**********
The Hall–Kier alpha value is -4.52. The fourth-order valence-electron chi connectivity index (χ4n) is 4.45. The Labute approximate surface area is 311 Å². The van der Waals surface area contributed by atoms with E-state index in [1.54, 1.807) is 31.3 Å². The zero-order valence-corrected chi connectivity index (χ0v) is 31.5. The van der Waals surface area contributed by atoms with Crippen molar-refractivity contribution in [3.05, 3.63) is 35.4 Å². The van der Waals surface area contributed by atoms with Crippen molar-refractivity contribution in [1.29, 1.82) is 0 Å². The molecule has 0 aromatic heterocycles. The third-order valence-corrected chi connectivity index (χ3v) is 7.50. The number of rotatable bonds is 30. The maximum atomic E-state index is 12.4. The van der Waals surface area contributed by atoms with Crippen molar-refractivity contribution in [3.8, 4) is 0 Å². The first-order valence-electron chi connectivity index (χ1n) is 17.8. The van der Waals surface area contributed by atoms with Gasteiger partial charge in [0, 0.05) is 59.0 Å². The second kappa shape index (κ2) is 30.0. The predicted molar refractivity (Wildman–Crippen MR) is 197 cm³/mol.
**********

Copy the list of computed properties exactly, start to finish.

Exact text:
The Hall–Kier alpha value is -4.52. The fourth-order valence-electron chi connectivity index (χ4n) is 4.45. The Labute approximate surface area is 311 Å². The van der Waals surface area contributed by atoms with E-state index in [1.54, 1.807) is 31.3 Å². The zero-order valence-corrected chi connectivity index (χ0v) is 31.5. The van der Waals surface area contributed by atoms with Crippen molar-refractivity contribution in [3.05, 3.63) is 35.4 Å². The van der Waals surface area contributed by atoms with Crippen molar-refractivity contribution in [1.29, 1.82) is 0 Å². The molecule has 0 aromatic heterocycles. The third-order valence-corrected chi connectivity index (χ3v) is 7.50. The number of rotatable bonds is 30. The maximum atomic E-state index is 12.4. The van der Waals surface area contributed by atoms with Crippen molar-refractivity contribution in [3.8, 4) is 0 Å². The first-order valence-electron chi connectivity index (χ1n) is 17.8. The van der Waals surface area contributed by atoms with Gasteiger partial charge in [0, 0.05) is 59.0 Å². The second kappa shape index (κ2) is 30.0. The predicted molar refractivity (Wildman–Crippen MR) is 197 cm³/mol.